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Home arrow News arrow Local News arrow Attorney: Oregon Supreme Court ruling could clear way for cities to ban medical marijuana outlets

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Attorney: Oregon Supreme Court ruling could clear way for cities to ban medical marijuana outlets

 


Baker City's attorney, Brent Smith, wrote in a Monday memo to City Manager Mike Kee and Police Chief Wyn Lohner that a 2010 Oregon Supreme Court ruling could clear the way for cities to ban medical marijuana dispensaries.

The City Council last month passed just such an ordinance.

But because of uncertainty regarding a bill that the Oregon Legislature is considering that might restrict cities' authority to ban medical marijuana outlets, the City Council included a sunset clause of June 15, 2014, with the ordinance.

Smith wrote in his memo that even if the Legislature passes a bill that allows cities to regulate, but not to outright ban, medical marijuana stores, the 2010 Oregon Supreme Court ruling in the Emerald Steel case could supersede that bill.

In that 2010 ruling the state Supreme Court decided that an employer could fire an employee who used medical marijuana.

Smith wrote in his memo that state Sen. Ted Ferrioli, the John Day Republican who represents Baker County, asked the state Legislative Counsel to issue an opinion about how the Emerald Steel ruling might apply to city ordinances banning medical marijuana dispensaries, and specifically whether cities would be required to allow medical marijuana dispensaries to operate.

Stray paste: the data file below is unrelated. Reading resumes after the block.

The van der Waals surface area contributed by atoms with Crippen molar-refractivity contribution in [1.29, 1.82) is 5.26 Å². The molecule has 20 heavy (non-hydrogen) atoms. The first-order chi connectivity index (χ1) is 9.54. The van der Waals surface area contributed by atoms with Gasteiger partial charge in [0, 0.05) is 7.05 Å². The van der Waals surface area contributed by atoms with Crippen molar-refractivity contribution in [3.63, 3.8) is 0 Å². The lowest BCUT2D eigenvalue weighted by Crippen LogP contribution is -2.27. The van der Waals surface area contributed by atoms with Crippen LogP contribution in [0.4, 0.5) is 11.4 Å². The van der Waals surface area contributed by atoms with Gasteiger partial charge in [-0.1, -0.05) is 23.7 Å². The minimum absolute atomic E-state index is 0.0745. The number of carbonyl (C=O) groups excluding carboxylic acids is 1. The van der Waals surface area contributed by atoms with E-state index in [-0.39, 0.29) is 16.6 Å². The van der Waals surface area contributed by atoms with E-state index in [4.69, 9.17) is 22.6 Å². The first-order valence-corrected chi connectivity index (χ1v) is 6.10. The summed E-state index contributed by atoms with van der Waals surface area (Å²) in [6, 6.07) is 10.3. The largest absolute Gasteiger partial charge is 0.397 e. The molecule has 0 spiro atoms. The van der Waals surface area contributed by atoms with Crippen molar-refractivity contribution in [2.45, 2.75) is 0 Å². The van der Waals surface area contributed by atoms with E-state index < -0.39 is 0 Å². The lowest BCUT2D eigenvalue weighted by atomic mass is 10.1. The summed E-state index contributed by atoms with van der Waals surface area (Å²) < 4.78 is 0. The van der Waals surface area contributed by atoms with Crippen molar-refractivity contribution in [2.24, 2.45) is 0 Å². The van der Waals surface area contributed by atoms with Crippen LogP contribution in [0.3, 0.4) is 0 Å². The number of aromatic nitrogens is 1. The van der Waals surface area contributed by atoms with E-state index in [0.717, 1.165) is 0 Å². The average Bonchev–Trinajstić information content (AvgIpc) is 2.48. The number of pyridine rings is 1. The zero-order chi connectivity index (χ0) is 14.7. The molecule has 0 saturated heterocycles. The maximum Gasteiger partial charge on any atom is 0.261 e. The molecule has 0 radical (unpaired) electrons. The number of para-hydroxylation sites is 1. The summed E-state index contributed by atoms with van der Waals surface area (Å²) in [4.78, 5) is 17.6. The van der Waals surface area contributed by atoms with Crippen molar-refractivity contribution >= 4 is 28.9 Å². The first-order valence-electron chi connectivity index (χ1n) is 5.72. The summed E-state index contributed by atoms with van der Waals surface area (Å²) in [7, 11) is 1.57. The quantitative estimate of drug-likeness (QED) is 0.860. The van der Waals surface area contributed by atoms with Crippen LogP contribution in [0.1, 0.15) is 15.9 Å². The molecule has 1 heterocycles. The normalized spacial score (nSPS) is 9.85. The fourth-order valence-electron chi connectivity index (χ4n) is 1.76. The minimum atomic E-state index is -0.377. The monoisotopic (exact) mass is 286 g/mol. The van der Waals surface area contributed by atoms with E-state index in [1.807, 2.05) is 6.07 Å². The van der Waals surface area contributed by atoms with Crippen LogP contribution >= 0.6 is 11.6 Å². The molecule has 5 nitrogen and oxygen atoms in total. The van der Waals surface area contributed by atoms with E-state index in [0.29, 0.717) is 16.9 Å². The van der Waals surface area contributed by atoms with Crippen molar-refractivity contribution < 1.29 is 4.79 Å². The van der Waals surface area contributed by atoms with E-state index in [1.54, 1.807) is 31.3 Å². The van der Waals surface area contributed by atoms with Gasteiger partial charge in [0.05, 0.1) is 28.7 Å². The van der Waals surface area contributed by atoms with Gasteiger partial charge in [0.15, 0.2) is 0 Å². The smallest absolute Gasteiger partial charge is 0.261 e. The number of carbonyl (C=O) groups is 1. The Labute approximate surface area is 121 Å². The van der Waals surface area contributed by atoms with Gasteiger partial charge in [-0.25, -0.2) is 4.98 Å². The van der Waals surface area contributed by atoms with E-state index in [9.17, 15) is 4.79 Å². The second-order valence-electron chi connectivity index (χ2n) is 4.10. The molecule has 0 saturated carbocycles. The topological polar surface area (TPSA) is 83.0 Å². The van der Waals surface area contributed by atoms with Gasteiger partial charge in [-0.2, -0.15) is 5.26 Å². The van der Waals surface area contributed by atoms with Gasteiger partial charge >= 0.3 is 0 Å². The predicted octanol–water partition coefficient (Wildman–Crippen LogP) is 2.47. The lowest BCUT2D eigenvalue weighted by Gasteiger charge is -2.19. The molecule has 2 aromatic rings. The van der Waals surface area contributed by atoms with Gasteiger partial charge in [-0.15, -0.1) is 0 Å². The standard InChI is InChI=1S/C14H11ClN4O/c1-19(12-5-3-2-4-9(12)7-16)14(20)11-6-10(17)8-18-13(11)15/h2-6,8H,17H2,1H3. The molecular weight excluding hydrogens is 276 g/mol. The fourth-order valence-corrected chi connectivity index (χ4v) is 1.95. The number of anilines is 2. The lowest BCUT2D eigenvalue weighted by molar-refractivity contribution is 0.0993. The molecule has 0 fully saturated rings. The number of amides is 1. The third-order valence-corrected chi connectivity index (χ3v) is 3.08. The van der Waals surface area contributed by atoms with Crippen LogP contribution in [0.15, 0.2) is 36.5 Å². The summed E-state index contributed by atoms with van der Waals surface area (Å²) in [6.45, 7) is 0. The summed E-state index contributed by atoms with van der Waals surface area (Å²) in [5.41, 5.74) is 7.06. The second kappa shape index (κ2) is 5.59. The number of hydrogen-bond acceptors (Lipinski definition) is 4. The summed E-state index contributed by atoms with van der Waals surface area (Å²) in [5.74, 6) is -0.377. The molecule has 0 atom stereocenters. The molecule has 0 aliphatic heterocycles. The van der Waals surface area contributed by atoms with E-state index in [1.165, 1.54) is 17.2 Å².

The Legislative Counsel's response: "The answer to this question is no. We believe a court would not require a local government to permit the transfer of medical marijuana."

Smith wrote in his memo: "Basically, legislative counsel is saying that if a suit arises under the current controversy that the Oregon Supreme Court will either have to continue under its Emerald Steel reasoning and allow local governments to ban activities that are inconsistent with federal law, or the Supreme Court will have to overturn its recent decision in Emerald Steel."

In response to Smith's memo, Lohner sent a memo to city councilors in which he asks:

"Do we want to create another ordinance to simply remove the 'sunset clause' from Ordinance #3330 and leave the prohibition on the books as is, or do you wish to go another direction with it?"

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